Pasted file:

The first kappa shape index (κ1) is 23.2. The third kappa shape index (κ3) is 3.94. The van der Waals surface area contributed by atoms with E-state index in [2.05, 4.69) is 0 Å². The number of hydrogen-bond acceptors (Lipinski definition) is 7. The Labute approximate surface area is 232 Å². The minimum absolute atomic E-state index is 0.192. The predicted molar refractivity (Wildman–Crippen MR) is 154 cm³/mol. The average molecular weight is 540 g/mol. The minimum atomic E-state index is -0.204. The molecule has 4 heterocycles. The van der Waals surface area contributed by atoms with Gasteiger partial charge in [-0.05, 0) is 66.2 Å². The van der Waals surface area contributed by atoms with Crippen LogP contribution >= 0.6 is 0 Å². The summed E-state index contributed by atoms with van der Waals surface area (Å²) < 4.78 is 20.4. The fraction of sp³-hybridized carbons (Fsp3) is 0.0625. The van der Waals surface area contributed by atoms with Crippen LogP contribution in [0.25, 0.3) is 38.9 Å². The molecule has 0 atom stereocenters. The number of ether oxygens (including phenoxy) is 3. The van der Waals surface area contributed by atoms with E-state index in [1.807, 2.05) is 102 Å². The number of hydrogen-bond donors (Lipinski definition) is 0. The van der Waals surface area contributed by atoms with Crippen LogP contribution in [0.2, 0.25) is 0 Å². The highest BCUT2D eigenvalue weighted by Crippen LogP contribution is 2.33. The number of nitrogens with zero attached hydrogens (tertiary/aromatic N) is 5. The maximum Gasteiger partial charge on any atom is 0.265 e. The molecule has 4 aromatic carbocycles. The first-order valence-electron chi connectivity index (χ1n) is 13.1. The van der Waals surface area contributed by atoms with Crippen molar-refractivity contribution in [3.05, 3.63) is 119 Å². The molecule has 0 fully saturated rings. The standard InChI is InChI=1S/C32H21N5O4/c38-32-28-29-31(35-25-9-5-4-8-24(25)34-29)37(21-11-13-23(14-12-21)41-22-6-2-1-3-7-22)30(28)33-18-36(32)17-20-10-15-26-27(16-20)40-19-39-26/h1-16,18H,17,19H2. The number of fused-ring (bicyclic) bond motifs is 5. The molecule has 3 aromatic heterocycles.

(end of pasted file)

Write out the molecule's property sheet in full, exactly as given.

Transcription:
The first kappa shape index (κ1) is 23.2. The third kappa shape index (κ3) is 3.94. The van der Waals surface area contributed by atoms with E-state index in [2.05, 4.69) is 0 Å². The number of hydrogen-bond acceptors (Lipinski definition) is 7. The Labute approximate surface area is 232 Å². The minimum absolute atomic E-state index is 0.192. The predicted molar refractivity (Wildman–Crippen MR) is 154 cm³/mol. The average molecular weight is 540 g/mol. The minimum atomic E-state index is -0.204. The molecule has 4 heterocycles. The van der Waals surface area contributed by atoms with Gasteiger partial charge in [-0.05, 0) is 66.2 Å². The van der Waals surface area contributed by atoms with Crippen LogP contribution >= 0.6 is 0 Å². The summed E-state index contributed by atoms with van der Waals surface area (Å²) < 4.78 is 20.4. The fraction of sp³-hybridized carbons (Fsp3) is 0.0625. The van der Waals surface area contributed by atoms with Crippen LogP contribution in [0.25, 0.3) is 38.9 Å². The molecule has 0 atom stereocenters. The number of ether oxygens (including phenoxy) is 3. The van der Waals surface area contributed by atoms with E-state index in [1.807, 2.05) is 102 Å². The number of hydrogen-bond donors (Lipinski definition) is 0. The van der Waals surface area contributed by atoms with Crippen LogP contribution in [0.2, 0.25) is 0 Å². The highest BCUT2D eigenvalue weighted by Crippen LogP contribution is 2.33. The number of nitrogens with zero attached hydrogens (tertiary/aromatic N) is 5. The maximum Gasteiger partial charge on any atom is 0.265 e. The molecule has 4 aromatic carbocycles. The first-order valence-electron chi connectivity index (χ1n) is 13.1. The van der Waals surface area contributed by atoms with Crippen molar-refractivity contribution in [3.05, 3.63) is 119 Å². The molecule has 0 fully saturated rings. The standard InChI is InChI=1S/C32H21N5O4/c38-32-28-29-31(35-25-9-5-4-8-24(25)34-29)37(21-11-13-23(14-12-21)41-22-6-2-1-3-7-22)30(28)33-18-36(32)17-20-10-15-26-27(16-20)40-19-39-26/h1-16,18H,17,19H2. The number of fused-ring (bicyclic) bond motifs is 5. The molecule has 3 aromatic heterocycles.